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Advertising Rights Digest - Arm yourself with knowledge

Published on 12 May 2011

A huge dilemma regarding free speech is looming
26 May 2010

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On the one hand the court says a cartoon depicting the prophet Mohammed is OK and on the other hand ASA says a billboard with a Bible text contravenes the ASA code, because it insults the atheists.

These positions are contradicting but are they really different? According to Muslim leaders the Koran forbids depicting the prophet. A cartoon depicting him they claim insults their religion. In the same week the ASA rules that a billboard quoting a Bible text saying "The fool says in his heart: There is no God"� is insulting the dignity of atheists and should be removed. This seems to be a clear contradiction.

South Africa does not have any law against blasphemy. Therefore the Muslims do not have a case as blasphemy does not form part of the hate speech exclusion to freedom of expression. The ASA code, on the other hand, prohibits advertising that attacks the dignity of others.

But what would the ASA have done if the Muslims brought the case to them? (Let us assume for an instant that the cartoon was used in an advertisement, because cartoons are not covered by the ASA code). The ASA would have had to rule that the advertisement should be removed, because it infringes the dignity of others. What would the court have done with the billboard case? They would have dismissed it based on the principles of free speech.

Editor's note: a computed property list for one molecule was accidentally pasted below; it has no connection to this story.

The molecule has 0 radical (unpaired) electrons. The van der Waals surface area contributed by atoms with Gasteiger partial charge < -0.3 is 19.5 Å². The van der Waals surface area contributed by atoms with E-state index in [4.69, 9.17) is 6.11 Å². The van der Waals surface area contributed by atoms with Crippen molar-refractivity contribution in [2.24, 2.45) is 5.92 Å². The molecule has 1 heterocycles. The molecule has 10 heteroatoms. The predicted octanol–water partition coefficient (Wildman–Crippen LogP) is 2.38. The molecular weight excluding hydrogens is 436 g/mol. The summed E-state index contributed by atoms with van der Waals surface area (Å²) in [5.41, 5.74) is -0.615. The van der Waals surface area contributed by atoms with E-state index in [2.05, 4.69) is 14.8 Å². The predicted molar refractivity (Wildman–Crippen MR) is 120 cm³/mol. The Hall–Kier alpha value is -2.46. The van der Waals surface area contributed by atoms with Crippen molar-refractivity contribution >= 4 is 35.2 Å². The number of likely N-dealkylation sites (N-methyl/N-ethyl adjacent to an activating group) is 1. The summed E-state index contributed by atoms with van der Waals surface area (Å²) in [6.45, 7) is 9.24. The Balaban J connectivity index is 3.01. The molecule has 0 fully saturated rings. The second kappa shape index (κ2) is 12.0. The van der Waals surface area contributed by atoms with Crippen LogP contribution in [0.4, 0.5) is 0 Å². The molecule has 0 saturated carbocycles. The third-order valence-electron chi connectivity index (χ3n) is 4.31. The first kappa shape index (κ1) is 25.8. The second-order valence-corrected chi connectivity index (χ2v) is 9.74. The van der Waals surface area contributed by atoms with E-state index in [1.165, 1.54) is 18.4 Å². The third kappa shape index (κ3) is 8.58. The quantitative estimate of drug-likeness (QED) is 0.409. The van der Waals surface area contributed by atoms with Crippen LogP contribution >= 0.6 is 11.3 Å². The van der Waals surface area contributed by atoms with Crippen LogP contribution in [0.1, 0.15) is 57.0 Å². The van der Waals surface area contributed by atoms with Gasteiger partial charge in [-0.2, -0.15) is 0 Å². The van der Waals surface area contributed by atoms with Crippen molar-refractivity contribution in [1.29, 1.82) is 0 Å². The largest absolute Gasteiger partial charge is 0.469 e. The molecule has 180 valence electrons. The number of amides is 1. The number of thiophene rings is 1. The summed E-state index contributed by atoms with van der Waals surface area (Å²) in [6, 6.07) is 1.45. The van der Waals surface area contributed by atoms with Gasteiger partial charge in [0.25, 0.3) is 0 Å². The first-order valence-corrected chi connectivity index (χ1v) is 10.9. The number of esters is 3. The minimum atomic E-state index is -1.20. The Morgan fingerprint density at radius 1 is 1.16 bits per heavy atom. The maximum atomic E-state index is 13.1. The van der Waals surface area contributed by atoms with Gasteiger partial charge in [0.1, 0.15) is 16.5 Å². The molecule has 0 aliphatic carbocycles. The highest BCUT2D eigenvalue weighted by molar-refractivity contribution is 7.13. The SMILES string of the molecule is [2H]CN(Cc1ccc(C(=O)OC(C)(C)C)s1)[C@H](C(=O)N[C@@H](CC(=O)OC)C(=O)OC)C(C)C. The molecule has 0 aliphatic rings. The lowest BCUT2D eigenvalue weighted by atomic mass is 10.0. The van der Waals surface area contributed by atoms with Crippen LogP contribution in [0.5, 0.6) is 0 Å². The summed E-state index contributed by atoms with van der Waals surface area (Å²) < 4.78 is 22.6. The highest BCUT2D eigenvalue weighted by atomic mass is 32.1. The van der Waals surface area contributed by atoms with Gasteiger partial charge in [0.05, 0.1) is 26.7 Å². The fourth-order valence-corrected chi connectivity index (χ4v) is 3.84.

This contradiction is intolerable as it creates legal uncertainty. It is easy to say that the courts are rights and ASA is wrong. The question, however, is: which one is better for a democracy that has different religious beliefs? Insulting religion is something that may threat democracy and should be dealt with carefully.

There will invariably be differences in morality between different religions and between religious people and atheists. But nobody's morality can be enforced upon everybody. The current situation clearly favours the atheist.

It boils down to this: the atheist can draw cartoons as he likes and he will have billboards taken down that depict him as a fool. This is not satisfactory as religious people will certainly object. The state is secular, which means it cannot favour any religion. But atheism is a certain belief which seems to be favoured by the state machinery. This is a tricky situation and it needs careful consideration, Perhaps even legislation?

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